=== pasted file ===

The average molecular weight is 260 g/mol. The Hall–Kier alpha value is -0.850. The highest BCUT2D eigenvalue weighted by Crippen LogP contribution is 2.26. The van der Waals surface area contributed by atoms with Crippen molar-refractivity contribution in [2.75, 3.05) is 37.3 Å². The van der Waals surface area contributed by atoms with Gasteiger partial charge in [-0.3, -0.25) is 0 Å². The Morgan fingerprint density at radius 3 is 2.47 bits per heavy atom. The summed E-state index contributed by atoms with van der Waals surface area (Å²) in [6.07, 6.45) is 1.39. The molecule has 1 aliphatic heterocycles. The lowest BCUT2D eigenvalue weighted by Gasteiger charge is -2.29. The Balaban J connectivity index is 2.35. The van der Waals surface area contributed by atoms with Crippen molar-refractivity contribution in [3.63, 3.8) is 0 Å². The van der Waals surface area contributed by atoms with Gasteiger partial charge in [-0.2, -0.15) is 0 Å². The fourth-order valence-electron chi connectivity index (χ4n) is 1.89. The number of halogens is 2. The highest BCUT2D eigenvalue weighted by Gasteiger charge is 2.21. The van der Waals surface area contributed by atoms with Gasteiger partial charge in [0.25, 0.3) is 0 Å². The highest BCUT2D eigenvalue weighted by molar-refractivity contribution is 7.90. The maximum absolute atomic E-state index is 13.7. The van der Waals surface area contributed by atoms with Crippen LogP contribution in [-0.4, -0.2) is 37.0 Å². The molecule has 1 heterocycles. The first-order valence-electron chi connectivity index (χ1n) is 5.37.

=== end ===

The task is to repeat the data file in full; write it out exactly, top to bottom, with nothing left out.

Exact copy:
The average molecular weight is 260 g/mol. The Hall–Kier alpha value is -0.850. The highest BCUT2D eigenvalue weighted by Crippen LogP contribution is 2.26. The van der Waals surface area contributed by atoms with Crippen molar-refractivity contribution in [2.75, 3.05) is 37.3 Å². The van der Waals surface area contributed by atoms with Gasteiger partial charge in [-0.3, -0.25) is 0 Å². The Morgan fingerprint density at radius 3 is 2.47 bits per heavy atom. The summed E-state index contributed by atoms with van der Waals surface area (Å²) in [6.07, 6.45) is 1.39. The molecule has 1 aliphatic heterocycles. The lowest BCUT2D eigenvalue weighted by Gasteiger charge is -2.29. The Balaban J connectivity index is 2.35. The van der Waals surface area contributed by atoms with Crippen molar-refractivity contribution in [3.63, 3.8) is 0 Å². The van der Waals surface area contributed by atoms with Gasteiger partial charge in [-0.2, -0.15) is 0 Å². The fourth-order valence-electron chi connectivity index (χ4n) is 1.89. The number of halogens is 2. The highest BCUT2D eigenvalue weighted by Gasteiger charge is 2.21. The van der Waals surface area contributed by atoms with Gasteiger partial charge in [0.25, 0.3) is 0 Å². The highest BCUT2D eigenvalue weighted by molar-refractivity contribution is 7.90. The maximum absolute atomic E-state index is 13.7. The van der Waals surface area contributed by atoms with Crippen LogP contribution in [-0.4, -0.2) is 37.0 Å². The molecule has 1 heterocycles. The first-order valence-electron chi connectivity index (χ1n) is 5.37.